A need for increased financial reporting transparency and consistency has led to more insurers calling for a single global accounting framework, says a new survey of insurance
finance executives conducted on behalf of Deloitte by the Economist Intelligence Unit (EIU).
Deloitte's survey found nearly half of insurers want to see a convergence of the two main accounting regimes used by global insurance companies.
Close to half (47%) of respondents said they want the United States to abandon its national accounting standards in favour of International Financial Reporting Standards (IFRS). However, a complete set of IFRS
rules for insurance liabilities does not exist yet and US Generally Accepted Accounting Principles (US GAAP) on the same subject has been earmarked for a radical reform since 2008.
Proposals to address this situation and substantially re-write accounting standards commonly used by insurers for liabilities and investments are being finalised jointly by the International Accounting Standards Board (IASB) and the US Financial Accounting Standards Board (FASB).
Despite significant progress, the boards have struggled to reach an agreement on all issues. This has resulted in a slip in timetable for implementation of what could be heralded as the first set of global accounting rules for insurance companies.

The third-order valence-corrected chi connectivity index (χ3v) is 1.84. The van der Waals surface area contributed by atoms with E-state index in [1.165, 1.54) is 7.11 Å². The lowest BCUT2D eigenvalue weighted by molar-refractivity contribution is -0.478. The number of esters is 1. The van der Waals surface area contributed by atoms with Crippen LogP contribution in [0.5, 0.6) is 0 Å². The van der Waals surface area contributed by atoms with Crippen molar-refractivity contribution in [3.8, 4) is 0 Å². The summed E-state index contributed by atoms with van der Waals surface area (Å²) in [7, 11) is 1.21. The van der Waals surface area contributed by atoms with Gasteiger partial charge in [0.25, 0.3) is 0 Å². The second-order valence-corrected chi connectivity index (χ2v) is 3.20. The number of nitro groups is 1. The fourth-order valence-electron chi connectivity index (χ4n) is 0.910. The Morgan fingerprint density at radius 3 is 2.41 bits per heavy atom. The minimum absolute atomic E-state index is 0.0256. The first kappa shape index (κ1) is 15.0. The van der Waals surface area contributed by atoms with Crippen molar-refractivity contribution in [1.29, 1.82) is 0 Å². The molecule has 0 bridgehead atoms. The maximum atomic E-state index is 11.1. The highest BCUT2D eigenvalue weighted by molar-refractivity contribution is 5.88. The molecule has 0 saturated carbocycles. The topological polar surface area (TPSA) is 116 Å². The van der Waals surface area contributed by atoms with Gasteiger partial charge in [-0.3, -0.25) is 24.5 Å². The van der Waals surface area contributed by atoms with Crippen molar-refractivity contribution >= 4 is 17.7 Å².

Given the potential consequences these rules will have on insurance companies, more than half of respondents rated the uncertainty around the timeframe for implementation of the new IFRS for insurance contracts (IFRS 4 Phase II) (51%) and for financial instruments (IFRS 9) (52%) as their biggest concern.
However, many insurers are stuck in a 'wait and see' mode, with 56% saying they will wait until the standards are final before starting their projects to implement the new rules.
"The extended uncertainty surrounding the completion of a converged insurance project has hampered insurers' desire to prepare for this major implementation challenge," says Francesco Nagari, global IFRS insurance leader at Deloitte.
Several insurers in the survey said they will be able to look at the business impact of the standards only from next year. This implementation will be a considerable undertaking in terms of IT systems and processes, not to mention the effect on investors' perception of insurers' profitability.
Ho Kok Yong, Financial Services Industry Leader, Deloitte Southeast Asia says there are obvious benefits from a single set of accounting standards.
"Increased transparency and global consistency in reporting aside, the new rules would also level the playing field for investors who would be able to compare insurers globally and against companies in different sectors," says Ho.
Ho says today's fragmented insurance reporting creates a barrier for general investors to consider insurance shares, resulting in a higher cost of capital for insurers.
"Indeed, many insurers in the region are considering whether the benefits justify the costs. Insurers have pushed long and hard for an accounting regime that meets their needs. Now, they just need to make sure it delivers the benefits."